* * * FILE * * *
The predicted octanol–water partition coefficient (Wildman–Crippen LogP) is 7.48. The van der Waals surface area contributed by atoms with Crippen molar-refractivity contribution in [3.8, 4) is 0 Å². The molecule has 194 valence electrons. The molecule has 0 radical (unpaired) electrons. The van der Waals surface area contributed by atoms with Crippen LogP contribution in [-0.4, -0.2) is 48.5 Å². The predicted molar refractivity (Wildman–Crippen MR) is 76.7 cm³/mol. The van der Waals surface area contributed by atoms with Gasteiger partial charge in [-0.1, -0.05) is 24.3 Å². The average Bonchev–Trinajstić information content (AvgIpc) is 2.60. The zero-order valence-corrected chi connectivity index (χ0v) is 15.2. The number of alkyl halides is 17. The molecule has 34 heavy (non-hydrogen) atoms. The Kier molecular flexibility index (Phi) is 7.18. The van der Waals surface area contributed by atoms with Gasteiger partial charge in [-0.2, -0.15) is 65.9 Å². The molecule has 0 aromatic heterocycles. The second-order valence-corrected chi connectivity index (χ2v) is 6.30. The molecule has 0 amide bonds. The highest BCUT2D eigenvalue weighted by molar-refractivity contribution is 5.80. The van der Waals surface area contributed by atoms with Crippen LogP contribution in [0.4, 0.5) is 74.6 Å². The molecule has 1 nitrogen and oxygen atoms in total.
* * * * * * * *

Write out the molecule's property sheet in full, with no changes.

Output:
The predicted octanol–water partition coefficient (Wildman–Crippen LogP) is 7.48. The van der Waals surface area contributed by atoms with Crippen molar-refractivity contribution in [3.8, 4) is 0 Å². The molecule has 194 valence electrons. The molecule has 0 radical (unpaired) electrons. The van der Waals surface area contributed by atoms with Crippen LogP contribution in [-0.4, -0.2) is 48.5 Å². The predicted molar refractivity (Wildman–Crippen MR) is 76.7 cm³/mol. The van der Waals surface area contributed by atoms with Gasteiger partial charge in [-0.1, -0.05) is 24.3 Å². The average Bonchev–Trinajstić information content (AvgIpc) is 2.60. The zero-order valence-corrected chi connectivity index (χ0v) is 15.2. The number of alkyl halides is 17. The molecule has 34 heavy (non-hydrogen) atoms. The Kier molecular flexibility index (Phi) is 7.18. The van der Waals surface area contributed by atoms with Gasteiger partial charge in [-0.2, -0.15) is 65.9 Å². The molecule has 0 aromatic heterocycles. The second-order valence-corrected chi connectivity index (χ2v) is 6.30. The molecule has 0 amide bonds. The highest BCUT2D eigenvalue weighted by molar-refractivity contribution is 5.80. The van der Waals surface area contributed by atoms with Crippen LogP contribution in [0.4, 0.5) is 74.6 Å². The molecule has 1 nitrogen and oxygen atoms in total.